Following client review, we make any necessary script alterations and record professional VO. The animator then refines the animation and syncs the VO. Depending on the scope of the video, sound effects and cinematic background music might be added before sending the finished product for review. Clients will then provide any final input and edits can be made to conclude production.

Case Study: Learning Is Life

In late 2016, we produced a video titled “Learning is Life” to support a presentation at the Corporate Learning Week conference sponsored by the Corporate Learning Network [1].

We segmented the video so that the presenter could proceed at a comfortable speaking pace, and as if each section were a new slide in a presentation. Following the conference, we reformatted the piece as a single video. This case study covers the process we employed to move from a concept to a finished, cohesive video.


The conference focus was the rapid rate at which the learning industry has been changing. There are many mixed opinions about how technology is affecting the industry landscape and how professionals should react to such changes.

At Obsidian we passionately believe that we, as an industry, need not focus on learning technologies but rather on the fundamental practices that create effective learning. While we love technology, and we use it every day, we understand that technology is there only to support the design. Design, not technology, is what matters.

Script Development

After the team decided on a theme for the video, our very talented copywriter developed the script. It read much like a poem, and was intended to evoke an emotional reaction in the audience. The piece is broken into 4 sections:

  1. The first section is meant to set the tone and grab the attention of the audience.
  2. The second section covers the grim reality of many learning environments.
  3. The third section transitions to a more optimistic view and introduces the Obsidian Learning concept of “blended learning” (Victor, 2016).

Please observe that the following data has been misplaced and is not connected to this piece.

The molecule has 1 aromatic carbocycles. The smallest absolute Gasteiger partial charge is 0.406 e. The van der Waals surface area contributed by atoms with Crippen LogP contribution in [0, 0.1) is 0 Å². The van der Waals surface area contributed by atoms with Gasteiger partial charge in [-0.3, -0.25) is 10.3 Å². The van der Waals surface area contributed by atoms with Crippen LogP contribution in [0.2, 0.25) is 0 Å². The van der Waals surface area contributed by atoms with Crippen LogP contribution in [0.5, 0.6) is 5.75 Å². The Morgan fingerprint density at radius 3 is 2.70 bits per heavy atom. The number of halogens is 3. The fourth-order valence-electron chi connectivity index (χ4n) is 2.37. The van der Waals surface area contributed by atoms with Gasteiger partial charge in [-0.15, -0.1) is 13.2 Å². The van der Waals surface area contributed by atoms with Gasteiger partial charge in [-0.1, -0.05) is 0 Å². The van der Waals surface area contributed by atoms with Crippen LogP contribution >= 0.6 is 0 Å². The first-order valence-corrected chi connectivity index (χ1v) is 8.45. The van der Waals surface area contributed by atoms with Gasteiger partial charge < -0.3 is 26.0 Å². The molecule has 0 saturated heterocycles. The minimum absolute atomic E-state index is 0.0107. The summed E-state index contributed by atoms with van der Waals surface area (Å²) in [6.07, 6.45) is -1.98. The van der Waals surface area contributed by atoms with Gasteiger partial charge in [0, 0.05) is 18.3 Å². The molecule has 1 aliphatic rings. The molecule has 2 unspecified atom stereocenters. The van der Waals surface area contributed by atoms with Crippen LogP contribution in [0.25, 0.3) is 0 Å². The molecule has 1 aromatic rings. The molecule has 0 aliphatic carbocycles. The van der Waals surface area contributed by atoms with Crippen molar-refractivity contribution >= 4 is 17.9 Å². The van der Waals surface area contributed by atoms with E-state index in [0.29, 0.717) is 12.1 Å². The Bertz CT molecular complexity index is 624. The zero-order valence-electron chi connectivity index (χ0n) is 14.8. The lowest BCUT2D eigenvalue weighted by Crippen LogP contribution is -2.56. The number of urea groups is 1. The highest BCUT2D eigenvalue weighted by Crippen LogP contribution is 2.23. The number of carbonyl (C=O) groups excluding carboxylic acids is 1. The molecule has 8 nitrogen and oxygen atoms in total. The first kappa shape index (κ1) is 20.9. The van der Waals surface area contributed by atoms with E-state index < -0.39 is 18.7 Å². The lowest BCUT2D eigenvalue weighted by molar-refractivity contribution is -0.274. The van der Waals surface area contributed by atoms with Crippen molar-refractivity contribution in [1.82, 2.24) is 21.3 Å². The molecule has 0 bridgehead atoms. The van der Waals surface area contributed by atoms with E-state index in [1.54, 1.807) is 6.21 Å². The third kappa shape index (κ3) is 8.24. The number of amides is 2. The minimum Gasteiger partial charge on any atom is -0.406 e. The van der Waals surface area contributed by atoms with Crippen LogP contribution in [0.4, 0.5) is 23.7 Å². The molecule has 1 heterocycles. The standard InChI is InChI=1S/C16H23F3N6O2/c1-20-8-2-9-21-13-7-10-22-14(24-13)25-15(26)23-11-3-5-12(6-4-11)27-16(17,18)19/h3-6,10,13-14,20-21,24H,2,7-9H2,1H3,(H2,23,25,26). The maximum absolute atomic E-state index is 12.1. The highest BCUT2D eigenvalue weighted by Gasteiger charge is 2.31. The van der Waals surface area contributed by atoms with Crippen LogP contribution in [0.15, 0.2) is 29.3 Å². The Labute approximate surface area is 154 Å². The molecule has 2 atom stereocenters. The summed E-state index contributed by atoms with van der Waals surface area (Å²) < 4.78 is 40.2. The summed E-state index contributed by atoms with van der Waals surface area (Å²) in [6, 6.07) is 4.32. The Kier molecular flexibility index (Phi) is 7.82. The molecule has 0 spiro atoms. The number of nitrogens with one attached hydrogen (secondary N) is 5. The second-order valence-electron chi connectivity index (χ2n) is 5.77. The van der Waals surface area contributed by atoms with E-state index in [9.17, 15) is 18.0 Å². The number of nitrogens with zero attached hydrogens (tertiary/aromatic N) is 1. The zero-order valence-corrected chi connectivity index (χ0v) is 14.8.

4. The final section is meant to leave the audience with a renewed and invigorated outlook on the future of learning design.


With the tone established and the script written, we began storyboarding the video. To establish cohesion throughout the first section, a main character is followed from scene to scene as her journey through life teaches her subtle lessons. Each line of text was associated with a unique scene, building a sequence of events.

Animation Development

The general tone and overarching theme greatly influenced the choices made in terms of animation style. Utilizing a rough frame-by-frame animation expressed a personal, handcrafted vibe that meshed with the intimate feel of the video. This animation method can be extremely labor intensive, as keyframes are individually generated. With a frame rate of 24 fps and keyframes every other frame, that makes for a lot of drawing. The frame-by-frame animation was developed in Adobe Animate and exported out in pieces as .swf files.

Credit: Obsidian Learning

These animated assets were then imported into Adobe After Effects where all the color correction, compositing, camera work, and any additional animation was generated.

Credit: Obsidian Learning

Finding a song that worked well and created the proper atmosphere was the next challenge. Once we landed on something we could agree on, the pace of the video was timed to the music. The tempo of the song was important to consider because it was a huge determinant on how quickly the presenter would need to speak and how much time there would be for leeway.

The second section was designed to be a stark juxtaposition to the first section. Instead of comforting music, vibrant colors, and a rich animation style, we used an ominous backing track, black and white visuals, and a minimal, almost cold animation style.

The third section was designed to allow the presenter to speak at her own pace and was originally composed of static PowerPoint slides. The idea was to do exactly what the script said, that is, “Wait, let’s take a beat, take a breath, take a step back.” This section acts as a pause to help refocus the audience away from the grim reality and shift back toward an optimistic view. Here we introduce the concept of blended learning and have the opportunity to showcase a graphic representation of the learning philosophy that is one of the cornerstones of our designs.

After the presentation, we added subtle animations to the slides to facilitate the creation of one continuous video. Finally, we circled back to the poetic and inspirational feel that we started with.

The animation was roughly modeled on that of a title scene or movie introduction. As the words are meant to be the main focus, the images on screen tie together the concepts of blended learning and life-long learning.

The final piece is available here: Learning Is Life

If you want to learn more about effective instructional video design and development, download the eBook Transforming Learning: Using Video For Cognitive, Emotional, And Social Engagement.

Related articles:

1. 3 Cognitive Theories For Transforming Learning

2. Transforming Learning: Applications Of Instructional Videos

3. 6 Top Tips To Design Effective Instructional Videos

4. Software Tools For Instructional Video Design And Development

  1. Corporate Learning Network